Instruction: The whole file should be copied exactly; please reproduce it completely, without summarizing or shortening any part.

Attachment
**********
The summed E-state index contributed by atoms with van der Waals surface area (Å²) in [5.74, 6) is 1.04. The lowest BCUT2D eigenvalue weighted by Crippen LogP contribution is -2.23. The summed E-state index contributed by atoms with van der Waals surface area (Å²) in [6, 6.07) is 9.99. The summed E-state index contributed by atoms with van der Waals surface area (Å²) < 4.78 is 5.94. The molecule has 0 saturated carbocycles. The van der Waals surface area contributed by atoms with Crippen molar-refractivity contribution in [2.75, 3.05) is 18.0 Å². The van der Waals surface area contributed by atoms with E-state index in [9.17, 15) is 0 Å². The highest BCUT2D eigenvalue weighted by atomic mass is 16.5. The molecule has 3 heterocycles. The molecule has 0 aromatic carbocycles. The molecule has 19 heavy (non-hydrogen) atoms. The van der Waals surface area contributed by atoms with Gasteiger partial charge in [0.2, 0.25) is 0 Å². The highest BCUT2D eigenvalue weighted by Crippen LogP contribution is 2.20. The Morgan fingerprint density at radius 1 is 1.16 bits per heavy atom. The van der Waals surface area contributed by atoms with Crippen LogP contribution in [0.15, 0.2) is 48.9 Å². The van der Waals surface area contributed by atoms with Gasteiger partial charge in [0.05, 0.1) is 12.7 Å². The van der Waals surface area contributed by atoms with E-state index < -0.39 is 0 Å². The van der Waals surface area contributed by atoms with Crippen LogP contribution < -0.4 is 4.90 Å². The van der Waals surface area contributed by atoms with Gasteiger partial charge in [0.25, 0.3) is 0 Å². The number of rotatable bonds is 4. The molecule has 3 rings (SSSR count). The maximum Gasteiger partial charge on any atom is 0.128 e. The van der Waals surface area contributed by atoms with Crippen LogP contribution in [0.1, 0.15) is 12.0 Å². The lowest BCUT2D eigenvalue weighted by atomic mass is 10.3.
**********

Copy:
The summed E-state index contributed by atoms with van der Waals surface area (Å²) in [5.74, 6) is 1.04. The lowest BCUT2D eigenvalue weighted by Crippen LogP contribution is -2.23. The summed E-state index contributed by atoms with van der Waals surface area (Å²) in [6, 6.07) is 9.99. The summed E-state index contributed by atoms with van der Waals surface area (Å²) < 4.78 is 5.94. The molecule has 0 saturated carbocycles. The van der Waals surface area contributed by atoms with Crippen molar-refractivity contribution in [2.75, 3.05) is 18.0 Å². The van der Waals surface area contributed by atoms with E-state index in [9.17, 15) is 0 Å². The highest BCUT2D eigenvalue weighted by atomic mass is 16.5. The molecule has 3 heterocycles. The molecule has 0 aromatic carbocycles. The molecule has 19 heavy (non-hydrogen) atoms. The van der Waals surface area contributed by atoms with Gasteiger partial charge in [0.2, 0.25) is 0 Å². The highest BCUT2D eigenvalue weighted by Crippen LogP contribution is 2.20. The Morgan fingerprint density at radius 1 is 1.16 bits per heavy atom. The van der Waals surface area contributed by atoms with Crippen LogP contribution in [0.15, 0.2) is 48.9 Å². The van der Waals surface area contributed by atoms with Gasteiger partial charge in [0.05, 0.1) is 12.7 Å². The van der Waals surface area contributed by atoms with E-state index < -0.39 is 0 Å². The van der Waals surface area contributed by atoms with Crippen LogP contribution < -0.4 is 4.90 Å². The van der Waals surface area contributed by atoms with Gasteiger partial charge in [0.25, 0.3) is 0 Å². The number of rotatable bonds is 4. The molecule has 3 rings (SSSR count). The maximum Gasteiger partial charge on any atom is 0.128 e. The van der Waals surface area contributed by atoms with Crippen LogP contribution in [0.1, 0.15) is 12.0 Å². The lowest BCUT2D eigenvalue weighted by atomic mass is 10.3.